Introduction by OpenMethods guest editor (Leire Leguina):
This blog, curated by Andreas W. Müller from Halle University, provides an insight on qualitative data analysis (QDA) techniques to conduct research in the field of Digital Humanities. The field is currently dominated by quantitative research methods, and is still lacking digital analysis derived from qualitative approaches. The author implies that QDA is a not a method, but a set of techniques that can be used with different analysis methods, for instance Content Analysis or Discourse Analysis. He also outlines how QDA deals with qualitative data combined with qualitative analysis, being both elements fundamental.
The blog goes beyond QDA and advocates for Mixed Methods: the qualitative approach can be integrated with a quantitative analysis in order to validate the results achieved in a research project. And it provides substantial information on QDA research software such as MAXQDA, ATLAS.ti and NVivo (the three major -although commercial- software programs) that will help scholars and researchers to categorize data segments and to analyze and visualize the results. At this point it’s worth noting that the open-source freeware AQUAD and CATMA could be an alternative to these tools, since they provide the same basic functionality; they all are Qualitative Data Analysis Softwares.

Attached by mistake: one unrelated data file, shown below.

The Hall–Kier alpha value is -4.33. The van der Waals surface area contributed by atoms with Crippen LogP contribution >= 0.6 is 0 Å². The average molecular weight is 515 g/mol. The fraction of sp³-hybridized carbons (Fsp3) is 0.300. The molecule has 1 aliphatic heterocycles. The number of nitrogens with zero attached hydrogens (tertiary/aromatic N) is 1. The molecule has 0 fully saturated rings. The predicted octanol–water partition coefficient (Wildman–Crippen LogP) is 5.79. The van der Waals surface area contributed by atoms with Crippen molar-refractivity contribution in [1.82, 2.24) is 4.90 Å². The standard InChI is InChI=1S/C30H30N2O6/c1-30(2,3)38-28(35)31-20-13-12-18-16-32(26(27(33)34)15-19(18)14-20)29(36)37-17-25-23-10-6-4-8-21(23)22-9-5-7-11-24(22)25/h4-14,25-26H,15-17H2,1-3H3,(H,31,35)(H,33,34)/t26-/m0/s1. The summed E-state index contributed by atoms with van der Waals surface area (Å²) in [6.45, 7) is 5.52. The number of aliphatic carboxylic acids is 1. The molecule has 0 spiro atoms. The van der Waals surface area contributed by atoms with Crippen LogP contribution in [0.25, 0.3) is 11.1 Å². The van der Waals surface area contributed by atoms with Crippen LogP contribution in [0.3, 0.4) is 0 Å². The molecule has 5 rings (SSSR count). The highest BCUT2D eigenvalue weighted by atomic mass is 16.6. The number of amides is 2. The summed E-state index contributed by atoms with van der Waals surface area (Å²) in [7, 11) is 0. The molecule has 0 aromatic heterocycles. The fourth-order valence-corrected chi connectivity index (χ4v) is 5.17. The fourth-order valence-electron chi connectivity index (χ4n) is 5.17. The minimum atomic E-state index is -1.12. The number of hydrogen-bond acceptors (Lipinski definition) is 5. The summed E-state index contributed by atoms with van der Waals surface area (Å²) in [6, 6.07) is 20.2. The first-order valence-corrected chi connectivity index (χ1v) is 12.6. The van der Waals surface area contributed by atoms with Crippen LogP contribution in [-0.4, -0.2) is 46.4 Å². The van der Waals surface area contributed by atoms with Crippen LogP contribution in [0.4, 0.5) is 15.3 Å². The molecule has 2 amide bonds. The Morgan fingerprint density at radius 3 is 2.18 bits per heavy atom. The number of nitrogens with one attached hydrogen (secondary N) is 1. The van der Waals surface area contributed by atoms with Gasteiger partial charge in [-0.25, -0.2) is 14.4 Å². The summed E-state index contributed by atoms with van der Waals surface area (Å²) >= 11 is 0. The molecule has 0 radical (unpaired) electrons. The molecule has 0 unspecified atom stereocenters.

Finally, Met-hodos compiles an extensive bibliography on QDA, particularly helpful to deepen into new methodological approaches to set forth research questions.
In a nutshell Qualitative Data Analysis is all about structuring unstructured data, be it text, images, audio or video, by manually assigning tags, categories or “codes” to segments of data. This helps finding relevant segments again and allows to quantify (count) them.